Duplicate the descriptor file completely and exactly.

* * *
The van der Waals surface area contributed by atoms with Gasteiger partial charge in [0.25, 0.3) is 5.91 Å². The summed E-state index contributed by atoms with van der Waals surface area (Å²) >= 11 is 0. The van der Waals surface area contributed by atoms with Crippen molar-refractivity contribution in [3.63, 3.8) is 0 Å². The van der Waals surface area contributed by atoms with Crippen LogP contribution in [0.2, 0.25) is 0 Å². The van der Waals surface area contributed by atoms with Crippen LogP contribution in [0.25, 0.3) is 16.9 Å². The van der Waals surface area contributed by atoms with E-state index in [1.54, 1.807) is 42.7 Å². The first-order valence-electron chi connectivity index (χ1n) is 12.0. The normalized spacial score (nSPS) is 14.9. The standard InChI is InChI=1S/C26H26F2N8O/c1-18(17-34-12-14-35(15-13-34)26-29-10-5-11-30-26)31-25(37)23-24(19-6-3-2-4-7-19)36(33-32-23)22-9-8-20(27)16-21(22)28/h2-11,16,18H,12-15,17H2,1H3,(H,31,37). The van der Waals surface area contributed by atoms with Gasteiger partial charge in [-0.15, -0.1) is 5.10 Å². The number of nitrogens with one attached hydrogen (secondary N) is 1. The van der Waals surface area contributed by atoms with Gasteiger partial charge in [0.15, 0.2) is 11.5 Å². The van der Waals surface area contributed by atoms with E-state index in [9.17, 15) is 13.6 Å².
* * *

The van der Waals surface area contributed by atoms with Gasteiger partial charge in [0.25, 0.3) is 5.91 Å². The summed E-state index contributed by atoms with van der Waals surface area (Å²) >= 11 is 0. The van der Waals surface area contributed by atoms with Crippen molar-refractivity contribution in [3.63, 3.8) is 0 Å². The van der Waals surface area contributed by atoms with Crippen LogP contribution in [0.2, 0.25) is 0 Å². The van der Waals surface area contributed by atoms with Crippen LogP contribution in [0.25, 0.3) is 16.9 Å². The van der Waals surface area contributed by atoms with E-state index in [1.54, 1.807) is 42.7 Å². The first-order valence-electron chi connectivity index (χ1n) is 12.0. The normalized spacial score (nSPS) is 14.9. The standard InChI is InChI=1S/C26H26F2N8O/c1-18(17-34-12-14-35(15-13-34)26-29-10-5-11-30-26)31-25(37)23-24(19-6-3-2-4-7-19)36(33-32-23)22-9-8-20(27)16-21(22)28/h2-11,16,18H,12-15,17H2,1H3,(H,31,37). The van der Waals surface area contributed by atoms with Gasteiger partial charge in [-0.15, -0.1) is 5.10 Å². The number of nitrogens with one attached hydrogen (secondary N) is 1. The van der Waals surface area contributed by atoms with Gasteiger partial charge in [0.15, 0.2) is 11.5 Å². The van der Waals surface area contributed by atoms with E-state index in [9.17, 15) is 13.6 Å².